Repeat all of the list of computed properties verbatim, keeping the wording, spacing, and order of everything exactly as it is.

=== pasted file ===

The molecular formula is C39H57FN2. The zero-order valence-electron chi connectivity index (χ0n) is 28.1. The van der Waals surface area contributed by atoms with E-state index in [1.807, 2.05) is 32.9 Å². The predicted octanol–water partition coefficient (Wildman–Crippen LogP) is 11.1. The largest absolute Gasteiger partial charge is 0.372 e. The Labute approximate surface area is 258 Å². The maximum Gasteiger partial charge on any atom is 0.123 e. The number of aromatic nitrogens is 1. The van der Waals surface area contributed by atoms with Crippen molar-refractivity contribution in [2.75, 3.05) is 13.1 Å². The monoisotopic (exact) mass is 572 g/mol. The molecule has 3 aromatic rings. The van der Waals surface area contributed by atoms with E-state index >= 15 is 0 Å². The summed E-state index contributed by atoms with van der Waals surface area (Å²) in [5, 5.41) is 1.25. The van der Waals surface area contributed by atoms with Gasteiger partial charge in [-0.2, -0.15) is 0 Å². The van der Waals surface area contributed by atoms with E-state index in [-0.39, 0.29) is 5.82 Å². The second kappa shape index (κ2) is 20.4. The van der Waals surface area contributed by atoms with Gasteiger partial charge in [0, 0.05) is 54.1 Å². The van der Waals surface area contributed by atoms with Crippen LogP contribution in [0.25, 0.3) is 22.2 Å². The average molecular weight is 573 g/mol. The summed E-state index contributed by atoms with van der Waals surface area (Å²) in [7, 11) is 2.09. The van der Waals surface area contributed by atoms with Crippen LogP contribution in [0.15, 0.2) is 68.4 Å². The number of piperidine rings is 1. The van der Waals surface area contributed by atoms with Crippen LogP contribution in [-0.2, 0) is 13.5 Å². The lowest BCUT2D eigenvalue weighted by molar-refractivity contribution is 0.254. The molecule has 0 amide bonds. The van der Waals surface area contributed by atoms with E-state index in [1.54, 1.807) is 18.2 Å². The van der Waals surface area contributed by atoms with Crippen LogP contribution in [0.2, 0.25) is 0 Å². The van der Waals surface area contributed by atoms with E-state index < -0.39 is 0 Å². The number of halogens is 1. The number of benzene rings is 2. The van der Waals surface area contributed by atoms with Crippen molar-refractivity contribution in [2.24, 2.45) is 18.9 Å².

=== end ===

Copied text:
The molecular formula is C39H57FN2. The zero-order valence-electron chi connectivity index (χ0n) is 28.1. The van der Waals surface area contributed by atoms with E-state index in [1.807, 2.05) is 32.9 Å². The predicted octanol–water partition coefficient (Wildman–Crippen LogP) is 11.1. The largest absolute Gasteiger partial charge is 0.372 e. The Labute approximate surface area is 258 Å². The maximum Gasteiger partial charge on any atom is 0.123 e. The number of aromatic nitrogens is 1. The van der Waals surface area contributed by atoms with Crippen molar-refractivity contribution in [2.75, 3.05) is 13.1 Å². The monoisotopic (exact) mass is 572 g/mol. The molecule has 3 aromatic rings. The van der Waals surface area contributed by atoms with E-state index >= 15 is 0 Å². The summed E-state index contributed by atoms with van der Waals surface area (Å²) in [5, 5.41) is 1.25. The van der Waals surface area contributed by atoms with Gasteiger partial charge in [-0.2, -0.15) is 0 Å². The van der Waals surface area contributed by atoms with E-state index in [-0.39, 0.29) is 5.82 Å². The second kappa shape index (κ2) is 20.4. The van der Waals surface area contributed by atoms with Gasteiger partial charge in [0, 0.05) is 54.1 Å². The van der Waals surface area contributed by atoms with Crippen LogP contribution in [0.25, 0.3) is 22.2 Å². The average molecular weight is 573 g/mol. The summed E-state index contributed by atoms with van der Waals surface area (Å²) in [7, 11) is 2.09. The van der Waals surface area contributed by atoms with Crippen LogP contribution in [0.15, 0.2) is 68.4 Å². The number of piperidine rings is 1. The van der Waals surface area contributed by atoms with Crippen LogP contribution in [-0.2, 0) is 13.5 Å². The lowest BCUT2D eigenvalue weighted by molar-refractivity contribution is 0.254. The molecule has 0 amide bonds. The van der Waals surface area contributed by atoms with E-state index in [1.54, 1.807) is 18.2 Å². The van der Waals surface area contributed by atoms with Crippen LogP contribution in [0.2, 0.25) is 0 Å². The van der Waals surface area contributed by atoms with E-state index < -0.39 is 0 Å². The number of halogens is 1. The number of benzene rings is 2. The van der Waals surface area contributed by atoms with Crippen molar-refractivity contribution in [2.24, 2.45) is 18.9 Å².